The new TFS 10 is a low- to mid-volume tube filler from IWK Packaging Machinery (Fairfield, NJ) designed to meet the needs of contract packagers, private-label manufacturers, and other small-run pharmaceuticals and cosmetics manufacturers.
State-of-the-art dual-lane 'hot pack' technology produces cheese slices hermetically sealed in film at 1길/min, with one operator. Integrated ink-jet printers code each slice for consumer convenience and quality control.
"A package that meets the targeted consumer's needs" is how Snapple marketing manager Sylvia Oriatti describes the new Snapple Squeeze line of juice drinks in 20-oz bottles made of polyethylene terephthalate.
Superior thermal properties, chemical resistance, and high barrier to oxygen transmission have made PEN and other naphthalate-based materials irresistable for a hot-filled isotonic drink and for citrus juices.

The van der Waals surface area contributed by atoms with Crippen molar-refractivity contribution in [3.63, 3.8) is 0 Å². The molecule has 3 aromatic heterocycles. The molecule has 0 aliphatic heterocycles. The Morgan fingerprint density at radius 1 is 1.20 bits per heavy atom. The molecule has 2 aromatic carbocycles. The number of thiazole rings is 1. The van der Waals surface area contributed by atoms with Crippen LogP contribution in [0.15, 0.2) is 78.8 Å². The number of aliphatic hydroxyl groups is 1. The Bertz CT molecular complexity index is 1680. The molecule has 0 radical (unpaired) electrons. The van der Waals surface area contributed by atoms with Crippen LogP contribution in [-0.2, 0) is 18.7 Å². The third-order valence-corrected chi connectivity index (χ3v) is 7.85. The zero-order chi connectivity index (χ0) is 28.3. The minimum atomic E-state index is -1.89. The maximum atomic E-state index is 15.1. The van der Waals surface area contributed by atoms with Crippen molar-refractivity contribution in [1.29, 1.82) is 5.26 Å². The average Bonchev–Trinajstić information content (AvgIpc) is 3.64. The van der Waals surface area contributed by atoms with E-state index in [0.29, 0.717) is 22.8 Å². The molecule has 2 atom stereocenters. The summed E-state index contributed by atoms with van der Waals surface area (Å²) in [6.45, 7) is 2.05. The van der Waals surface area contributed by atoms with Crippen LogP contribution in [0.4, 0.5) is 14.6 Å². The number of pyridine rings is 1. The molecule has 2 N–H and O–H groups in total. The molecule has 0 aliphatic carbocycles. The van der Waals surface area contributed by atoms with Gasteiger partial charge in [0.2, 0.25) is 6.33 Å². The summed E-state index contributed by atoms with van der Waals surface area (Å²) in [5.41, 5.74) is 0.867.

American Beverage Marketers warm-fills its Finest Call cocktail mixes into new PET bottles, then injects liquid nitrogen. The LN2 prevents bottle paneling and helps to extend shelf life. The PET bottle replaces PP, providing greater clarity and appeal for the product's introduction to the retail market.
Apio Inc. Value Added Group of Guadalupe, CA, is among the first companies to use a new technology for fresh-cut produce packaging. Developed by Landec (Menlo Park, CA), the Intellipac(TM) technology is based on an unusual "side chain crystallizable" polymer having an internal "temperature switch." At elevated temperatures, when respiring produce needs more oxygen, the polymer becomes more permeable, allowing the necessary oxygen in.
"The pitcher was initially developed for an on-premise bar-kit promotion. Only later, after the pitcher was designed, did we decide to do an off-premise promo with it." That's how Karen Kurylo, packaging manager at Southfield, MI-based Hiram Walker & Sons, describes the origins of an unusual clamshell package used for 750-mL bottles of Kahlua liqueur.
Private label orange juice producer Lykes-Pasco, based in Dade City, FL, hopes that by licensing the Sunkist brand name and using it prominently on its package, it can be successful with a new premium-branded orange juice.
Reports of alleged tampering surfaced recently in what appears to be an isolated incident involving two different bottles of pain reliever. The bottles were purchased from a Kmart store outside Chicago in Wheeling, IL.